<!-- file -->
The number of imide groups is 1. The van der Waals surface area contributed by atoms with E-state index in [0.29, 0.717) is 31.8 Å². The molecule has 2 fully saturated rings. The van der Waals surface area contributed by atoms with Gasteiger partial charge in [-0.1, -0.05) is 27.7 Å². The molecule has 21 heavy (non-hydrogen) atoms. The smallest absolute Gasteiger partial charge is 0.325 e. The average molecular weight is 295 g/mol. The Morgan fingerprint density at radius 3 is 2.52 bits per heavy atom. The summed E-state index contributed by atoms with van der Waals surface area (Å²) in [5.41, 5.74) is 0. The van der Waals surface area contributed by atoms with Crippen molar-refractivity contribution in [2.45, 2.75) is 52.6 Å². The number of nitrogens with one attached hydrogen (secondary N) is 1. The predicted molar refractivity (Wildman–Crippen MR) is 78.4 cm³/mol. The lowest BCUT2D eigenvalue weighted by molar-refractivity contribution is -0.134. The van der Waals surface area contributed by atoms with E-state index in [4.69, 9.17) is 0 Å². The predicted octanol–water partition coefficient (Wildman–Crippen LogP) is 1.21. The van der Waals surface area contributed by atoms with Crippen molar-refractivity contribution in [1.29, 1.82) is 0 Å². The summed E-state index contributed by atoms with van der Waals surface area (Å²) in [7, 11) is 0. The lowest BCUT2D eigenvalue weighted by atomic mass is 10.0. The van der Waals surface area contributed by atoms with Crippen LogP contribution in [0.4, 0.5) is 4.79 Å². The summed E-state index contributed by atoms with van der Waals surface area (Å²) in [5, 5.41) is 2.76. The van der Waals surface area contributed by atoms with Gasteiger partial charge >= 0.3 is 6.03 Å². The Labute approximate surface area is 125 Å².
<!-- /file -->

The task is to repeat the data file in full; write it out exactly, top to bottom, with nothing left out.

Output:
The number of imide groups is 1. The van der Waals surface area contributed by atoms with E-state index in [0.29, 0.717) is 31.8 Å². The molecule has 2 fully saturated rings. The van der Waals surface area contributed by atoms with Gasteiger partial charge in [-0.1, -0.05) is 27.7 Å². The molecule has 21 heavy (non-hydrogen) atoms. The smallest absolute Gasteiger partial charge is 0.325 e. The average molecular weight is 295 g/mol. The Morgan fingerprint density at radius 3 is 2.52 bits per heavy atom. The summed E-state index contributed by atoms with van der Waals surface area (Å²) in [5.41, 5.74) is 0. The van der Waals surface area contributed by atoms with Crippen molar-refractivity contribution in [2.45, 2.75) is 52.6 Å². The number of nitrogens with one attached hydrogen (secondary N) is 1. The predicted molar refractivity (Wildman–Crippen MR) is 78.4 cm³/mol. The lowest BCUT2D eigenvalue weighted by molar-refractivity contribution is -0.134. The van der Waals surface area contributed by atoms with E-state index in [4.69, 9.17) is 0 Å². The predicted octanol–water partition coefficient (Wildman–Crippen LogP) is 1.21. The van der Waals surface area contributed by atoms with Crippen molar-refractivity contribution in [1.29, 1.82) is 0 Å². The summed E-state index contributed by atoms with van der Waals surface area (Å²) in [7, 11) is 0. The lowest BCUT2D eigenvalue weighted by atomic mass is 10.0. The van der Waals surface area contributed by atoms with Crippen LogP contribution in [0.4, 0.5) is 4.79 Å². The summed E-state index contributed by atoms with van der Waals surface area (Å²) in [5, 5.41) is 2.76. The van der Waals surface area contributed by atoms with Gasteiger partial charge >= 0.3 is 6.03 Å². The Labute approximate surface area is 125 Å².